Ernst Ludwig Kirchner: the German bridge to modernity
By Stephen Eaker
Ernest Ludwig Kirchner was born in 1880 in Chemitz, Germany, the son of a successful and renowned chemist. His father showed no resentment or resistance to his son’s desire to study art. Kirchner left for Dresden in the year 1901. He met other young revolutionary-minded painters and became the co-founder of the Die Brücke movement (The Bridge), and the leading figure in the group that will push German art into Modernism.
“Ernst Ludwig Kirchner: the German Bridge to Modernity”
Wed, Mar 13, 4:30pm
La Ostra Roja
A Casa Verde Annex
San Jorge 45 (off Refugio)
Please make your reservations early
The Die Brücke artists were a radical force in the Dresden art world through their simplified, angular, disquieting, angry forms, and brash, contrasting, vibrant colors. They sent invitations to other modern artists in France to join their ranks. Matisse ignored his invitation, but Kees Von Dongen, the brillant colorist from Holland, accepted and sent numerous paintings to the German group in Dresden. Van Dongen’s works were exhibited alongside the canvases of the young German moderns, who were firmly established and recognized as a significant artistic movement before the First World War.
Kirchner was saddened and horrified at the thought of impending war. He believed that if he were sent to the front with its pointed German helmet, he would certainly be killed. His terror of being sent to the front resulted in both a mental and physical crisis. In 1915, he was called up to serve in a field artillery regiment, but was discharged two months later on the grounds of poor health. His mental and emotional crisis precipitated him into a morphine addiction, which plagued him during the war years and also in Davos, Switzerland, where he went after the war to recover. He slowly succeeded to rid himself of his addiction in 1921.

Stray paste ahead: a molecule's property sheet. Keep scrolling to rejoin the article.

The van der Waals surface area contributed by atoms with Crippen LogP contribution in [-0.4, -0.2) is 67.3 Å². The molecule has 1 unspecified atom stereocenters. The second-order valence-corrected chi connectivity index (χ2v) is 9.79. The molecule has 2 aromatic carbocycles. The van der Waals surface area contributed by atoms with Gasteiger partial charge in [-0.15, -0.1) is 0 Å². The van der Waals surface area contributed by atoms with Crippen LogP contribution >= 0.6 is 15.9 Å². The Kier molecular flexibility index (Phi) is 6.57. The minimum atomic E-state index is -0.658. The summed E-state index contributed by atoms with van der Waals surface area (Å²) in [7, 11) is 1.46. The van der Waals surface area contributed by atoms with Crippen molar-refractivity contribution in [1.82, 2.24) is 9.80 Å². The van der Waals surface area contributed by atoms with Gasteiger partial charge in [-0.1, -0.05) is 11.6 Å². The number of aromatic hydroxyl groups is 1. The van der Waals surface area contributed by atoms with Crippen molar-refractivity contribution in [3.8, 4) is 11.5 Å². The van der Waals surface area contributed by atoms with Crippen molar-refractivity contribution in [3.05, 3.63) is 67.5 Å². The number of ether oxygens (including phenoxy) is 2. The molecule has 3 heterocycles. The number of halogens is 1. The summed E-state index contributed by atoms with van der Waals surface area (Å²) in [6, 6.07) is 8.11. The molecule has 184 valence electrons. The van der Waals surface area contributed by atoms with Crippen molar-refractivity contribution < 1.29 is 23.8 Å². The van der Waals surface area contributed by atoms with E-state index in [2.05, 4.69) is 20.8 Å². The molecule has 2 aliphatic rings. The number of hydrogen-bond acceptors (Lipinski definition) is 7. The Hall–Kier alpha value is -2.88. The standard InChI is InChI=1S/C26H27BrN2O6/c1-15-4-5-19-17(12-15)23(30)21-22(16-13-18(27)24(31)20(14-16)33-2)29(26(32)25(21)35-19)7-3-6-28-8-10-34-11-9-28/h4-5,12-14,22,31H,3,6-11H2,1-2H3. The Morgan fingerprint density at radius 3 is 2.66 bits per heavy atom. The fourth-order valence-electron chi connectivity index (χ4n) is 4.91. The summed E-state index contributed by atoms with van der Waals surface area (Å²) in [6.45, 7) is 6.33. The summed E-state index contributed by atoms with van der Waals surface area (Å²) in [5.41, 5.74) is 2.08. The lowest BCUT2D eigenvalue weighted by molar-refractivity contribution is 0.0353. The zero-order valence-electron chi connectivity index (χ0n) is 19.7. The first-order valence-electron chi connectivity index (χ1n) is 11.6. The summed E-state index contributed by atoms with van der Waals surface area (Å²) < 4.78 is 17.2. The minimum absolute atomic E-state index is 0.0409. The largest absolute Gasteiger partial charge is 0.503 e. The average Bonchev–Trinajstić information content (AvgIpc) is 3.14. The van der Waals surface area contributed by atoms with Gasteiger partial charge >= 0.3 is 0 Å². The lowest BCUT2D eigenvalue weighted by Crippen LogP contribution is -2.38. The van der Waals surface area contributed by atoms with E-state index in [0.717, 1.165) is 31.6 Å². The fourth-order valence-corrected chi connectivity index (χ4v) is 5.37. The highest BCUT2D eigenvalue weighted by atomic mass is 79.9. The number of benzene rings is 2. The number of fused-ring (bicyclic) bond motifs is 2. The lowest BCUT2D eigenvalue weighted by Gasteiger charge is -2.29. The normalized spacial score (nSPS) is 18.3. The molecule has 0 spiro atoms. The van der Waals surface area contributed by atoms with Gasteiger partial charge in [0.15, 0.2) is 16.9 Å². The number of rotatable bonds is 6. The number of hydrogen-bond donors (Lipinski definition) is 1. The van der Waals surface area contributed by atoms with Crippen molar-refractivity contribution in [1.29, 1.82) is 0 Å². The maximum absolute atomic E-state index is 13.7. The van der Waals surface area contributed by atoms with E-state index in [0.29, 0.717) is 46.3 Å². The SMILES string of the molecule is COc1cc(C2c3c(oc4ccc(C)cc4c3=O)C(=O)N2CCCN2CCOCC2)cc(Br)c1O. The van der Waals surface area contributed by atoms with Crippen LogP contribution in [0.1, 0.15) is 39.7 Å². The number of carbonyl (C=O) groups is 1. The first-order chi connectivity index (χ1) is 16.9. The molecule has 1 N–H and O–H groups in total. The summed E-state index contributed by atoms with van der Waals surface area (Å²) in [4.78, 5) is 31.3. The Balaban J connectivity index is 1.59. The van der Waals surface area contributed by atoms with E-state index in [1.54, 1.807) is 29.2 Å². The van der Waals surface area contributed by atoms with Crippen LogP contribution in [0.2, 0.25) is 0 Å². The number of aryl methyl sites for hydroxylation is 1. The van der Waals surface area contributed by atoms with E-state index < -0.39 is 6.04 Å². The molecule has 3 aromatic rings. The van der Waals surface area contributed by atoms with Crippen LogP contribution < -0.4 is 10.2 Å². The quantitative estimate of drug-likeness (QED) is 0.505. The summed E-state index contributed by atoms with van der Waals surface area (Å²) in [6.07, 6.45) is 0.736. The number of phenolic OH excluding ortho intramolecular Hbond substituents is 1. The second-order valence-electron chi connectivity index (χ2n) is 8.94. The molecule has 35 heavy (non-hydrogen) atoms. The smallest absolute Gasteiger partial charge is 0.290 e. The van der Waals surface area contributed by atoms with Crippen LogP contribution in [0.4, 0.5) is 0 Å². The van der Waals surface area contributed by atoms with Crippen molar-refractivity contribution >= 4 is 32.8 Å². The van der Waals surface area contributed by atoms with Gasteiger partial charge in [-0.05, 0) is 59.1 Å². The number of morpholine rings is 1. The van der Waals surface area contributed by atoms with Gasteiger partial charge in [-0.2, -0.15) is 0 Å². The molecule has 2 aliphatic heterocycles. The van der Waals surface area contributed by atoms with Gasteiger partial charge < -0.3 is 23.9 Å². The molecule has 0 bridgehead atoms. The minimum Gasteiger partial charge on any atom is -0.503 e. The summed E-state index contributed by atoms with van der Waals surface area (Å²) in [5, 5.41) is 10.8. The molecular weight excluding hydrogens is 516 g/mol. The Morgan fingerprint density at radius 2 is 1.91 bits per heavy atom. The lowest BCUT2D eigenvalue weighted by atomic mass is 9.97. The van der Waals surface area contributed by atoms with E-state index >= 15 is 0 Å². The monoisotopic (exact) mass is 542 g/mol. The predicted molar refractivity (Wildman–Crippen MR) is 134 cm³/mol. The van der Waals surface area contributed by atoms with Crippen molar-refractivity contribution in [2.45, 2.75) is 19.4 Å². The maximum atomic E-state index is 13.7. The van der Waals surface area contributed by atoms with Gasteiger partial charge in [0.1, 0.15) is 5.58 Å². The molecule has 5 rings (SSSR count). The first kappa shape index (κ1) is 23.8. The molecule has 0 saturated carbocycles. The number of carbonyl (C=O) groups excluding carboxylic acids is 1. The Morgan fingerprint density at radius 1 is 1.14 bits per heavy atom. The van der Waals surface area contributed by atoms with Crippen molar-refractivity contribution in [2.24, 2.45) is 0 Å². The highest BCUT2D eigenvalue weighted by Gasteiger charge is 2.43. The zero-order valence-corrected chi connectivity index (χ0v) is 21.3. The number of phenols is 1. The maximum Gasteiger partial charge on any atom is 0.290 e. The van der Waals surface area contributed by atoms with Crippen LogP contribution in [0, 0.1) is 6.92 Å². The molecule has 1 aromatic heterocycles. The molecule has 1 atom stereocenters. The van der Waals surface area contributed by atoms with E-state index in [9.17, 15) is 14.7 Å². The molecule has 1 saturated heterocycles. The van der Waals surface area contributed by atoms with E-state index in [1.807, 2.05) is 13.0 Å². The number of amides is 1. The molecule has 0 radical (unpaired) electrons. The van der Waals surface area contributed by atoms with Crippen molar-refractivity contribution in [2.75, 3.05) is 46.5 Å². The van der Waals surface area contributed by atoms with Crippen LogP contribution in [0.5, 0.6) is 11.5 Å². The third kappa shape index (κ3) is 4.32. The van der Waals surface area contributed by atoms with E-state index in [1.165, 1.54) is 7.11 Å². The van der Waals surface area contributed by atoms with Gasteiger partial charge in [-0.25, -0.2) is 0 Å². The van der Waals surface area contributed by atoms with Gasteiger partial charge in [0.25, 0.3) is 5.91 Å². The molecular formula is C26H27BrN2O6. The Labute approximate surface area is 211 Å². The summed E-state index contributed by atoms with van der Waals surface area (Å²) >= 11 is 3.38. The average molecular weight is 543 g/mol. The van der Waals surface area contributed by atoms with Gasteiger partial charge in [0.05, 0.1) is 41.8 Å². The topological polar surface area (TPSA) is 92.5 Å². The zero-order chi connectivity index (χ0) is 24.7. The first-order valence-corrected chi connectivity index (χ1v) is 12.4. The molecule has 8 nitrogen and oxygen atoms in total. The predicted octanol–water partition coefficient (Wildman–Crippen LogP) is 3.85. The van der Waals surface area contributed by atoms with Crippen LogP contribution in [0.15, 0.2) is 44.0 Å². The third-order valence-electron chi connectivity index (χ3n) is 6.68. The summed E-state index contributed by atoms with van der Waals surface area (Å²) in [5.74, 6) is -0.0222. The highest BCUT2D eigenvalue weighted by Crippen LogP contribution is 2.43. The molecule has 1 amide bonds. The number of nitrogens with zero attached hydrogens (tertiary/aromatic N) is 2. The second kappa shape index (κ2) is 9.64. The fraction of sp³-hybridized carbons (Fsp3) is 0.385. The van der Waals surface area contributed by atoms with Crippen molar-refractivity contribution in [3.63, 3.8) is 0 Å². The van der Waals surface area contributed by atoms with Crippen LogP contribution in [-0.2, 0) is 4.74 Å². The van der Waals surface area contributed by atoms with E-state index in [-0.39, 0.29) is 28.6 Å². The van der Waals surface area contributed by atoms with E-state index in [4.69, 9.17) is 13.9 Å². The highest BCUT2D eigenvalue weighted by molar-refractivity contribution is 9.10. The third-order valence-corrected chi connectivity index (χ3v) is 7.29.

As Kirchner grew older, his art became less angry, calmer. It was not anymore the work of the radical innovator of Dresden, the brilliant modern artist of Berlin before World War I. His work offered a more subdued and quieter approach to painting. As he evolved and matured to another level during the 1920s and early ‘30s, Kirchner witnessed the evolution of the Nazi party and its rise to power. By the early 1930s, Hitler’s views about modern art were very clear: he hated it, and the degenerate imagery of Die Brücke would be purged from the German museums and conscience.
With the rise of the Nazis, the life of one of Germany’s greatest early 20th-century modern art masters was coming apart. Kirchner was considered a degenerate artist and his work was hung in the great Degenerate art exhibitions of 1937. His mental and physical states deteriorated even more, and he regressed to his morphine addiction. In 1938, he took his own life as the Nazis burned his work or sold it abroad for quick cash to finance their destructive march forward.